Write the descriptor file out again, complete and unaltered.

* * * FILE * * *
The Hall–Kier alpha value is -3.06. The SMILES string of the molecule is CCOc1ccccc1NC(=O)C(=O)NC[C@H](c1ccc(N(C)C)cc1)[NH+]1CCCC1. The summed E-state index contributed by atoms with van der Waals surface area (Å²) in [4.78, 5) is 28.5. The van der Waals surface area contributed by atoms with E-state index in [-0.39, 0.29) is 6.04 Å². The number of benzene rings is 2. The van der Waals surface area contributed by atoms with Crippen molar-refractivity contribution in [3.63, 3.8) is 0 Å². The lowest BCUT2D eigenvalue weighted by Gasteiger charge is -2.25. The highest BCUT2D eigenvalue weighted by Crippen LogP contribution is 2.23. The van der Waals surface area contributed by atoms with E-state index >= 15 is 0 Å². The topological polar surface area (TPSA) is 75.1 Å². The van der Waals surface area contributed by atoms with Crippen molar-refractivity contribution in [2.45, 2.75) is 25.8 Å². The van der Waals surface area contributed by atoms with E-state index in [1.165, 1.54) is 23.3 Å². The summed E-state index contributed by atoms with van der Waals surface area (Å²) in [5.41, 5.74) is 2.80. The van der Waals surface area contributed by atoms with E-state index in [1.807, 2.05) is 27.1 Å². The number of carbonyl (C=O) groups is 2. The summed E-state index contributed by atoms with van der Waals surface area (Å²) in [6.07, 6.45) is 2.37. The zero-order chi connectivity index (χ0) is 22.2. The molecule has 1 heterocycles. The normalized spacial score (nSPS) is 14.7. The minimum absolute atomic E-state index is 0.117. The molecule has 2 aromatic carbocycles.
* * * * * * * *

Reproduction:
The Hall–Kier alpha value is -3.06. The SMILES string of the molecule is CCOc1ccccc1NC(=O)C(=O)NC[C@H](c1ccc(N(C)C)cc1)[NH+]1CCCC1. The summed E-state index contributed by atoms with van der Waals surface area (Å²) in [4.78, 5) is 28.5. The van der Waals surface area contributed by atoms with E-state index in [-0.39, 0.29) is 6.04 Å². The number of benzene rings is 2. The van der Waals surface area contributed by atoms with Crippen molar-refractivity contribution in [3.63, 3.8) is 0 Å². The lowest BCUT2D eigenvalue weighted by Gasteiger charge is -2.25. The highest BCUT2D eigenvalue weighted by Crippen LogP contribution is 2.23. The van der Waals surface area contributed by atoms with E-state index >= 15 is 0 Å². The topological polar surface area (TPSA) is 75.1 Å². The van der Waals surface area contributed by atoms with Crippen molar-refractivity contribution in [2.45, 2.75) is 25.8 Å². The van der Waals surface area contributed by atoms with E-state index in [1.165, 1.54) is 23.3 Å². The summed E-state index contributed by atoms with van der Waals surface area (Å²) in [5.41, 5.74) is 2.80. The van der Waals surface area contributed by atoms with E-state index in [1.807, 2.05) is 27.1 Å². The number of carbonyl (C=O) groups is 2. The summed E-state index contributed by atoms with van der Waals surface area (Å²) in [6.07, 6.45) is 2.37. The zero-order chi connectivity index (χ0) is 22.2. The molecule has 1 heterocycles. The normalized spacial score (nSPS) is 14.7. The minimum absolute atomic E-state index is 0.117. The molecule has 2 aromatic carbocycles.